Electrical resistance facts for kids
Electromagnetism 

Electricity · Magnetism 
Electric charge • Coulomb's law •
Electric field • Electric flux • Gauss's law • Electric potential energy • Electric potential • Electrostatic induction • Electric dipole moment • Polarization density 
Magnetostatics
Ampère's law • Electric current • Magnetic field •
Magnetization • Magnetic flux • Biot–Savart law • Magnetic dipole moment • Gauss's law for magnetism 
Electrodynamics
Lorentz force law • emf • Electromagnetic induction • Faraday’s law • Lenz's law • Displacement current • Maxwell's equations • EM field • Electromagnetic radiation • Liénard–Wiechert potential • Maxwell tensor • Eddy current

Electrical Network
Electrical conduction • Electrical resistance • Capacitance •
Inductance • Impedance • Resonant cavities • Waveguides 
Covariant formulation
Electromagnetic tensor • EM Stressenergy tensor • Fourcurrent • Electromagnetic fourpotential

The electrical resistance of an electrical conductor is a measure of the difficulty of passing an electric current through that conductor. It explains the relationship between voltage (amount of electrical pressure) and the current (flow of electricity). With more resistance in a circuit, less electricity will flow through the circuit.
Resistance, discovered by Georg Simon Ohm in 1827, is the ratio between voltage and current. Ohm's law said that the voltage between any two points in a conductor changes directly as the current between the two points, given the temperature remains the same. He described it with the equation:
which models the ratio, where:
 is the resistance of the object, measured in ohms (Ω)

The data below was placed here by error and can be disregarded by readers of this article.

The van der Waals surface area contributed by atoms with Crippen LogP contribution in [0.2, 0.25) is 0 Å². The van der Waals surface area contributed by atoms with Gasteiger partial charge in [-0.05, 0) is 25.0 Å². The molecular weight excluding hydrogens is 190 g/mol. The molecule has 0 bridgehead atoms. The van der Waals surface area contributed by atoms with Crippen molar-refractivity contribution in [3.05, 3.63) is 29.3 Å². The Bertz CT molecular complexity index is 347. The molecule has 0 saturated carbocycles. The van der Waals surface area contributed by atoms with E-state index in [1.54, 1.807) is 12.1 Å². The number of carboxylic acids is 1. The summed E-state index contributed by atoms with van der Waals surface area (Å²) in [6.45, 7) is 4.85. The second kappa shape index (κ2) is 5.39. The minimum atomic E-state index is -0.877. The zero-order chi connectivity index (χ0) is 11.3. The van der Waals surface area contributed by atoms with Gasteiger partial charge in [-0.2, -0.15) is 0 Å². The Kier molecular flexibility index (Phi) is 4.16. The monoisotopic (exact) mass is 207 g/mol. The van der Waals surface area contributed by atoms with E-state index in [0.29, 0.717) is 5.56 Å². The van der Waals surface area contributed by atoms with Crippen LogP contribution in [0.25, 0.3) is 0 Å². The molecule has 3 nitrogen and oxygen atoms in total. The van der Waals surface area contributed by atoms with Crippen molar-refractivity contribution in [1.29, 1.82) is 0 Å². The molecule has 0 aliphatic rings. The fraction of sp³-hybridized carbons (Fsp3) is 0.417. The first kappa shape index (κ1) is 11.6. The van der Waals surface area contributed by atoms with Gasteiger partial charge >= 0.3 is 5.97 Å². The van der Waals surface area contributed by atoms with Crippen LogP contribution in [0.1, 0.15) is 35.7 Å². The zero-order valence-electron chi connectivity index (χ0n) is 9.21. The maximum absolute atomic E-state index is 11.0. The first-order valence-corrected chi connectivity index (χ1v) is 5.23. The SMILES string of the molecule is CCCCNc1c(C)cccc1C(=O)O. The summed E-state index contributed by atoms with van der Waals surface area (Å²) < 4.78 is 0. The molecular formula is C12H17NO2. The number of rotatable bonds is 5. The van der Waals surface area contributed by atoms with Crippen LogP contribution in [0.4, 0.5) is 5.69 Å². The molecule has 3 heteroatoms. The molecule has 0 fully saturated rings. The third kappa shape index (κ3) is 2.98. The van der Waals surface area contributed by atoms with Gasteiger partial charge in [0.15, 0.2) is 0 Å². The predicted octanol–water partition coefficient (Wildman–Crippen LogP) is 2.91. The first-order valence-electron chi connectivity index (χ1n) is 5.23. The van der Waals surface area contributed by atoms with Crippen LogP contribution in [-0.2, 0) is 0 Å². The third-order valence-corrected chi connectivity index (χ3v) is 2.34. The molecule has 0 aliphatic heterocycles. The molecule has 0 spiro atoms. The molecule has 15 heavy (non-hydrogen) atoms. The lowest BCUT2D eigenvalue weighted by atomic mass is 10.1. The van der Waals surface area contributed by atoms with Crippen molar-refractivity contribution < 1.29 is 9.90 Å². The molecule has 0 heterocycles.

is the voltage across the object, measured in volts (V)
 is the current going through the object, measured in amperes (A)
Calculating resistance
The resistance of a wire increases as it becomes longer and decreases as it becomes wider. (A simple analogy is a road  the more lanes there are, the less traffic there is.) The resistance R of a wire with a constant width, therefore, can be calculated as:
where is the length of the conductor, measured in meters [m], is the crosssectional area of the conductor measured in square meters [m²], and ρ (Greek: rho) is the electrical resistivity (also called specific electrical resistance) of the material, measured in ohmmeters (Ω m).
Example: Calculate the resistance of copper wire with a radius of 2mm and a length of 5 meters.
Solution:
 The resistivity () of copper is Ω m.
 The cross sectional area () is square meters
 The length () is meters
Because:
Applications
Resistors are used in electrical circuits to provide electrical resistance.
Images for kids

A 6.5 MΩ resistor, as identified by its electronic color code (blue–green–blackyellowred). An ohmmeter could be used to verify this value.

The voltage (red) and current (blue) versus time (horizontal axis) for a capacitor (top) and inductor (bottom). Since the amplitude of the current and voltage sinusoids are the same, the absolute value of impedance is 1 for both the capacitor and the inductor (in whatever units the graph is using). On the other hand, the phase difference between current and voltage is 90° for the capacitor; therefore, the complex phase of the impedance of the capacitor is 90°. Similarly, the phase difference between current and voltage is +90° for the inductor; therefore, the complex phase of the impedance of the inductor is +90°.